Because he does not know whether phase 3 lasted for five minutes or eleven minutes or something in between, the most that Dr. Sean George can claim with confidence is that he was in a state of clinical death (cardiac arrest) for at least 75 minutes, which is one hour and 15 minutes, NOT one hour and 25 minutes.

Based on this information, Dr. Sean George was NOT clinically dead for “1 hour and 25 minutes” but he was clinically dead for at least one hour and fifteen minutes (i.e. 75 minutes), although it is possible (but uncertain) that he was clinically dead for as much as one hour and twenty-one minutes (i.e. 81 minutes).  In any case, it appears that premise (1c) is FALSE.

However, premise (1c) is only off by a few minutes, so if we tweak George’s argument just a bit, the first premise would be true:

1d. Dr. Sean George was clinically dead for at least 1 hour and 15 minutes and then he came back to life without any neurological problems. (factual claim)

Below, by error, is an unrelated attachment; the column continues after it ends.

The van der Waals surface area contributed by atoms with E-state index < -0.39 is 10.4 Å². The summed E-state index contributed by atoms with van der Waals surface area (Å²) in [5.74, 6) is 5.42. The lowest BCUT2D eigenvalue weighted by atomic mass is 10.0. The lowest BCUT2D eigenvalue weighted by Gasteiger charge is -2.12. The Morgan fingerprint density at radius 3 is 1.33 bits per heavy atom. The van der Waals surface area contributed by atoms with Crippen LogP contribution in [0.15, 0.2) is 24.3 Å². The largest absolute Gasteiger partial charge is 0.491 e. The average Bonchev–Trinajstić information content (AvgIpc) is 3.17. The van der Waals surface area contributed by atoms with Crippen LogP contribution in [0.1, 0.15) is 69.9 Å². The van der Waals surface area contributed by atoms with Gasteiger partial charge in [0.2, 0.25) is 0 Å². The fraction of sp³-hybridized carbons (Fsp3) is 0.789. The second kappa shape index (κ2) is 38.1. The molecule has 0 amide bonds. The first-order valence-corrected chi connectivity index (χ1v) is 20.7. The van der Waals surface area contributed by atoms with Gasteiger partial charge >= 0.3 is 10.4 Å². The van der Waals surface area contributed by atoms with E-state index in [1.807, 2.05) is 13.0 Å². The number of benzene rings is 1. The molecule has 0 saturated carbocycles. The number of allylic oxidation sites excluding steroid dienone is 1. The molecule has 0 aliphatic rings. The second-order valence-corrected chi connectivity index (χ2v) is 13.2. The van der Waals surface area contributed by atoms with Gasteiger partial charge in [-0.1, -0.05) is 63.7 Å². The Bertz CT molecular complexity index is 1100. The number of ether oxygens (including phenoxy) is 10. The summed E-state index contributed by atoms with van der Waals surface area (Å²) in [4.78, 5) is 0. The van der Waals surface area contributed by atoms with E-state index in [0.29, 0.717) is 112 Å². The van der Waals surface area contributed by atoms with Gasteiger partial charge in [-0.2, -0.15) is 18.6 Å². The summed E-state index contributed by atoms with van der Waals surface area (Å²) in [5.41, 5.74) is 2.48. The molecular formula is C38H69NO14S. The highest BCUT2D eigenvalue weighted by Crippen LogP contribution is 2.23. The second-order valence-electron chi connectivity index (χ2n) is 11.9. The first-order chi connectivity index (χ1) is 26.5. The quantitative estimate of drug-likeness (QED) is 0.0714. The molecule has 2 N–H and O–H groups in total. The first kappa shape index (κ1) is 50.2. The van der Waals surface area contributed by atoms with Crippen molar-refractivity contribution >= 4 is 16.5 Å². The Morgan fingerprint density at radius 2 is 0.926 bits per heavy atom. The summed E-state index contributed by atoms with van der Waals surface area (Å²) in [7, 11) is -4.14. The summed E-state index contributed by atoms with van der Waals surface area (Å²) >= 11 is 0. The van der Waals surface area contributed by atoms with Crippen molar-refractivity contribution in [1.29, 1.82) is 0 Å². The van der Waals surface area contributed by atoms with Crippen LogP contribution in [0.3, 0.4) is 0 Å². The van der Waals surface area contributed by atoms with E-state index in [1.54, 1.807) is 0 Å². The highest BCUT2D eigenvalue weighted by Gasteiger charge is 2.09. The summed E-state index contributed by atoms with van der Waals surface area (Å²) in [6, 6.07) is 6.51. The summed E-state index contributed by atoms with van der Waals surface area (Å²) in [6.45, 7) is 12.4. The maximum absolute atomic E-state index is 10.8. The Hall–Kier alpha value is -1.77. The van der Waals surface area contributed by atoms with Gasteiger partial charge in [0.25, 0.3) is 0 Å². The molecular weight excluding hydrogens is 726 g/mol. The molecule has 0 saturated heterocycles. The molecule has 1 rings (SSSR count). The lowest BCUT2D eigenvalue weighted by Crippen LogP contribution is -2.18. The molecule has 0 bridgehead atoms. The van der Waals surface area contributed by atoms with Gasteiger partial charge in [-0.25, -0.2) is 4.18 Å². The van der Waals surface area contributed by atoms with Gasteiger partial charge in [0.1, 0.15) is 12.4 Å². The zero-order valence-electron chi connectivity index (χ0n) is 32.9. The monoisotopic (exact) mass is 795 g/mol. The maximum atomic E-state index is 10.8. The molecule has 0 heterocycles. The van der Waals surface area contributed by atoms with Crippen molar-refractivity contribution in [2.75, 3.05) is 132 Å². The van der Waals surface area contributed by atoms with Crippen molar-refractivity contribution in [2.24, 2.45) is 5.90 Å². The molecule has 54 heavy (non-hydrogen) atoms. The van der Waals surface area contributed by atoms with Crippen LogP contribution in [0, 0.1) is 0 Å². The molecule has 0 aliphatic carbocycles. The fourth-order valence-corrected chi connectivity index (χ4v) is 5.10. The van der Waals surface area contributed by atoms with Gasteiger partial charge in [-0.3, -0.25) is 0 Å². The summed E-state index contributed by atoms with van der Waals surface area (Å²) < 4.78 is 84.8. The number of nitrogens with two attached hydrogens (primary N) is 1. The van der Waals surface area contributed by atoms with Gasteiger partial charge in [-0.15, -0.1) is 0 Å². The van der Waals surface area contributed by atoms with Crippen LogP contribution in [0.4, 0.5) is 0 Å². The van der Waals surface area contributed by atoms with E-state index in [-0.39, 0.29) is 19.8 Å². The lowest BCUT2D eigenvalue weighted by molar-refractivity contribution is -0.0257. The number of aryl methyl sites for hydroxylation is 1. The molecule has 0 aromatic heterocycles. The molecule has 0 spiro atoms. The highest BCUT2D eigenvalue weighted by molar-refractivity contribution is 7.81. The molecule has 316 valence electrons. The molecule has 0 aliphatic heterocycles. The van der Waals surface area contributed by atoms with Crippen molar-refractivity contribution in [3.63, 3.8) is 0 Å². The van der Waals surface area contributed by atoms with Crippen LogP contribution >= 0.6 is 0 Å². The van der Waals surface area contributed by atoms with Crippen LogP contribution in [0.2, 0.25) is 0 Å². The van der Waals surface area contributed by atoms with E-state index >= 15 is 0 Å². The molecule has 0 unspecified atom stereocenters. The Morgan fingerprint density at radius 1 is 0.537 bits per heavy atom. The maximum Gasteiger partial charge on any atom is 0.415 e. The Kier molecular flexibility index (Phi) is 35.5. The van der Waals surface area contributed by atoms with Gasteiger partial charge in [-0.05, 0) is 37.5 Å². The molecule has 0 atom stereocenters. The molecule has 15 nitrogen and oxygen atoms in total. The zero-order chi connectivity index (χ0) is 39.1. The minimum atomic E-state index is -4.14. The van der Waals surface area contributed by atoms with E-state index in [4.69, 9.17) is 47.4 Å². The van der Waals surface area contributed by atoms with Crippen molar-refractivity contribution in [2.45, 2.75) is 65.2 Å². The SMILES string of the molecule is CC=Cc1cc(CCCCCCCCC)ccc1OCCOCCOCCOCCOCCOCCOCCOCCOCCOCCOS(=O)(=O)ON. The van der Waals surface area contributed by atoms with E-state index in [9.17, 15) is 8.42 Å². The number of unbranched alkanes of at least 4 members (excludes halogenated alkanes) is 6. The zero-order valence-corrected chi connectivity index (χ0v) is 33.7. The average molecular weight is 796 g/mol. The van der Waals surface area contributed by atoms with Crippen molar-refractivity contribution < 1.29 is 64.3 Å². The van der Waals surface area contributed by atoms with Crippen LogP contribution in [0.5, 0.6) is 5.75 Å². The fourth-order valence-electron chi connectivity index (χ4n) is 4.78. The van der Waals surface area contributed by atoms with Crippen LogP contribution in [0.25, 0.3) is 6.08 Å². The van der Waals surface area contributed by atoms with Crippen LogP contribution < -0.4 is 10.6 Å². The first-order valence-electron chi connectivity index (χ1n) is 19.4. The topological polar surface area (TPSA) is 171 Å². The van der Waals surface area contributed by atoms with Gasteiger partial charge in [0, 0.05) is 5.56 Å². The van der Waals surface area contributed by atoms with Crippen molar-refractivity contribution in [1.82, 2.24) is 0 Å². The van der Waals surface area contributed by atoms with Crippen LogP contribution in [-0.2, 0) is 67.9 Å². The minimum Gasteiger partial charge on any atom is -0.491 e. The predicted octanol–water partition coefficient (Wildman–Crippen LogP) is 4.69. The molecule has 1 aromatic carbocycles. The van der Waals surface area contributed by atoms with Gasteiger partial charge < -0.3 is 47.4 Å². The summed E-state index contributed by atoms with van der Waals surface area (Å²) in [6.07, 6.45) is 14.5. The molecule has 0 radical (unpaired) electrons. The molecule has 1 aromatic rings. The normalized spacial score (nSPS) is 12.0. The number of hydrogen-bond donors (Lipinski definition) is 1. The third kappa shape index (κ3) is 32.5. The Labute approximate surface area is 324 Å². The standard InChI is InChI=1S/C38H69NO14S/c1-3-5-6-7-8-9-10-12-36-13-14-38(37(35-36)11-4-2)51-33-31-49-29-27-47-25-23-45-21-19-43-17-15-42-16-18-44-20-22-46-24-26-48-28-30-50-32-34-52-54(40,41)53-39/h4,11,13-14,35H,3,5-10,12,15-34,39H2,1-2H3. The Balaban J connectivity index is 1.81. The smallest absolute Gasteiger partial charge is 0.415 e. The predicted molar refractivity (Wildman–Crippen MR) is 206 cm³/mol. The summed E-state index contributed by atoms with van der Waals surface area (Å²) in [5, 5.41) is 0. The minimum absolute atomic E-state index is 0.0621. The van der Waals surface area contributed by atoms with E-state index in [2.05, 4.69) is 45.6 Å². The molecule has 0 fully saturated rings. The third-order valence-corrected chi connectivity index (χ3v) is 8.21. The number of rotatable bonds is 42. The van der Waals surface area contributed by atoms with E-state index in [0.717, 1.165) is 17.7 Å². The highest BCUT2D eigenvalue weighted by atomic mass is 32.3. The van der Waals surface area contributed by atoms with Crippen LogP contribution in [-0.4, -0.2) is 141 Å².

A4. Only God can cause a person who was clinically dead for at least 1 hour and 15 minutes to come back to life without any neurological problems. (metaphysical claim)

THEREFORE:

2d. Dr. Sean George was clinically dead for at least 1 hour and 15 minutes and then God caused him to come back to life without any neurological problems. (miracle claim)

In this revised version of George’s argument, the only potential problem that I can see is with premise (A4).  If premise (A4) is TRUE, then this is a good argument, but if (A4) is FALSE, then George’s argument is UNSOUND.  In the next post, I will evaluate premise (A4).